Puzzle Hunts: BANG XX

Other BANG XX sites:

BANG XX was a fun game, though we did it plenty wrong. In this game, "we" was Team Mystic Fish, though we thought of ourselves as Team Goldfish: two folks from Team Mystic Fish and two folks from the Golden Golems. We all kinda knew each other from running BANG 19. The folks running the game were team XX-Rated; they'd named the team after their XX chromosomes, but when the Bay Area Night Game's 20th iteration loomed, they volunteered to run it, citing XX's Roman numeral meaning. It would be themed on Lucky Charms cereal, of all things.

[Photo: Team Goldfish: Alexandra Dixon, Jon Wilkening, Anna Thanukos, Larry Hosken]

According to the official BANG XX page, 61 teams played in BANG XX. That is many many teams! You expect to see a number more like twenty-something teams. Team XX-Rated, the organizers, must have figured out how to run things so that teams wouldn't get in each others' way. There weren't many times in this game when teams had to interact with people in GC--generally, we picked up puzzles and then went away a little to sit and solve. Then again, that's not so different from most BANG games, so maybe more of them could handle more teams.

Starting Order

Rachel P., XX-Rated honcho, announced the rules. And then it was time to distribute the first puzzle. Each team had been given some scratch-off tickets. Scratching those tickets revealed numbers. Whichever team had the lowest number could pick up their ticket first.

You might think Aw, it's too bad they didn't set up some "mixer" activity so that teams would get a chance to interact with each other while they were all at the same place. On the other hand: 61 teams is a lot of teams. Mathematicians will point out that if there were just 25 teams, then there are 300 possible team-team interactions, possible meetings as it were. But with 61 teams milling around, there's about 1800 possible team-team meetings. That's a lot of mixing. To heck with that. I'm glad they used the system they did.

First Puzzle

The first puzzle was funny! Go solve the first puzzle. (The excellent game organizers posted the puzzles online.) Humor in a puzzle is risky. If the puzzle's too hard, then the players will get a picture in there heads: Game Control, sitting around in a living room, laughing at how clever they are, smug... But this puzzle wasn't too hard. And we laughed a lot while solving it.

After we solved it, we had to find out where to go next. The puzzle's solution was a word. The game organizers had told us a function by which we could compute a number from a word, expressed here in shorthand: (E + 2I + 3O + 4U) C. That's once the number of "E"s plus twice the number of "I"s plus thrice the number of "O"s plus, uhm, frice the number of "U"s, all multiplied by the number of consonants.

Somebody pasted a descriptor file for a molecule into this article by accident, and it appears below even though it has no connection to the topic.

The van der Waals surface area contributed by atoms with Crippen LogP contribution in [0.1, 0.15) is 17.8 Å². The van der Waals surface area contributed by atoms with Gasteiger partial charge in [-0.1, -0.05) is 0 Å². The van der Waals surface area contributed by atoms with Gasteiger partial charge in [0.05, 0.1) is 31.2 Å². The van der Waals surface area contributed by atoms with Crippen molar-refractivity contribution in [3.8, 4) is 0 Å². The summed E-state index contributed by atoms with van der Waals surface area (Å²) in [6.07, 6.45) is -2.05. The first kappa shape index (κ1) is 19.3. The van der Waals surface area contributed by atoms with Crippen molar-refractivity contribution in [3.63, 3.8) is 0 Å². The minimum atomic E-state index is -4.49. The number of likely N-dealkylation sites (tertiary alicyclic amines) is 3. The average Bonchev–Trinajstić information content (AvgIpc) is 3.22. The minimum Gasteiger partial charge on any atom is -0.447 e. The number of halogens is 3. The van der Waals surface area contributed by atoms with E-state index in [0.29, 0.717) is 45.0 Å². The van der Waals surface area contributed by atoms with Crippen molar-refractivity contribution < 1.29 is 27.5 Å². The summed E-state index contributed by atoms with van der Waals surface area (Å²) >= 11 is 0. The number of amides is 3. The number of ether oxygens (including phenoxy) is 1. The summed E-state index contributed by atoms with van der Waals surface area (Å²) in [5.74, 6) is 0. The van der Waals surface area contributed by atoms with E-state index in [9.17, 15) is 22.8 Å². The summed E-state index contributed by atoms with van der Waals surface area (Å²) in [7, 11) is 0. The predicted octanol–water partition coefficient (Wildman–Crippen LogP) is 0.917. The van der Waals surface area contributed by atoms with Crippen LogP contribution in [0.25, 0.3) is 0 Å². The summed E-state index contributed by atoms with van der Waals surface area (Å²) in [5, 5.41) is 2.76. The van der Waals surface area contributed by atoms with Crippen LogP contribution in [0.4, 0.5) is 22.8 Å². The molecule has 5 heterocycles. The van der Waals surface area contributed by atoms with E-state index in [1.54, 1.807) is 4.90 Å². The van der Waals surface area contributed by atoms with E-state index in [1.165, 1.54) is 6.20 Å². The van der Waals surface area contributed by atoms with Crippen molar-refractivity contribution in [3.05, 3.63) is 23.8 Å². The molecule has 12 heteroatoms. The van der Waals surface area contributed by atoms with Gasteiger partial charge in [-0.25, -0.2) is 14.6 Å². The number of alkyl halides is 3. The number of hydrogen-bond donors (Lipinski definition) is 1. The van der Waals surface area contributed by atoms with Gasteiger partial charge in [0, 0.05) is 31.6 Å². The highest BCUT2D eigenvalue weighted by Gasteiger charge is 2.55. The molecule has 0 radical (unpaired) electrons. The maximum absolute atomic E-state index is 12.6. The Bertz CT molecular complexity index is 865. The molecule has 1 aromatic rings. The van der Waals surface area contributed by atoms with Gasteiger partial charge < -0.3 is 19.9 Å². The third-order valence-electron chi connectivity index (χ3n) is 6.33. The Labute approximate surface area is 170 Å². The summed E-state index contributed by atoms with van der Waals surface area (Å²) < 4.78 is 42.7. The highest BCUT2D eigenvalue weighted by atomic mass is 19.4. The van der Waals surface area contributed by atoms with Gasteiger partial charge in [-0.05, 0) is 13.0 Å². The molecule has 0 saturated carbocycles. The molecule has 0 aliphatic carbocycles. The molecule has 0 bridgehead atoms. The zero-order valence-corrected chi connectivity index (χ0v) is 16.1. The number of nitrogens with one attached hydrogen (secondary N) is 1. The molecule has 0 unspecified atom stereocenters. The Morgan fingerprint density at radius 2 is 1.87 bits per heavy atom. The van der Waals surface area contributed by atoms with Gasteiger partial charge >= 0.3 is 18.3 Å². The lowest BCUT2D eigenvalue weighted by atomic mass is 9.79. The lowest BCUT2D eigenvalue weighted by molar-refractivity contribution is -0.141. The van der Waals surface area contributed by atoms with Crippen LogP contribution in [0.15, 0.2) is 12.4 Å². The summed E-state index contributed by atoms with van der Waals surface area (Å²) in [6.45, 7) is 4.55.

Computer geeks use text -> number formulas often. We call them hash functions. After this game, when some of the computer geek players talked about how it had gone, when they talked about "the hash function", this is what they meant. A hash function is useful if you're going to compare several blobs of data with each other for equality. Rather than compare blobs to each other piece-by-piece, you compute the "hash", a number, for each blob. To find out if two blobs are identical, compare their hashes--if the hashes match, probably the blobs do, too. This requires that you choose a hash function computes different hash values for different input blobs. If two different blobs yield the same hash value, that's called a "hash collision".

So... we had a number. The organizers had given us a stack of numbered envelopes. Most of these envelopes contained notes that said something like "you did it wrong!". But if we solved the puzzle correctly and then computed the hash value correctly, we'd open up an envelope with a nicer message, one telling us where to go next. And that's what happened.

Second Puzzle

To avoid swamping the XX-Rated folks (61 teams!), our team was supposed to send just one member to pick up our puzzle at the next site. But soon we were all gathered around our next puzzle: a bag of chocolates.

We solved it! Then one of us computed the hash function, we opened the appropriately-numbered envelope, and soon we were on our way to our next puzzle at Cafe Tosca.

Folks who played this game are probably scratching their heads right now: the next puzzle wasn't at Cafe Tosca. We'd calculated the formula incorrectly. By coincidence, our incorrectly-computer number was the correct number for another puzzle which we hadn't seen yet. Thus, there was an envelope with the appropriate number, an envelope with instructions for us.

We'd discovered a new kind of hash collision, one which involved a "bug" in our hash function. Later on, I'd wonder if people who design hash functions ever worry about that kind of thing. But that was later.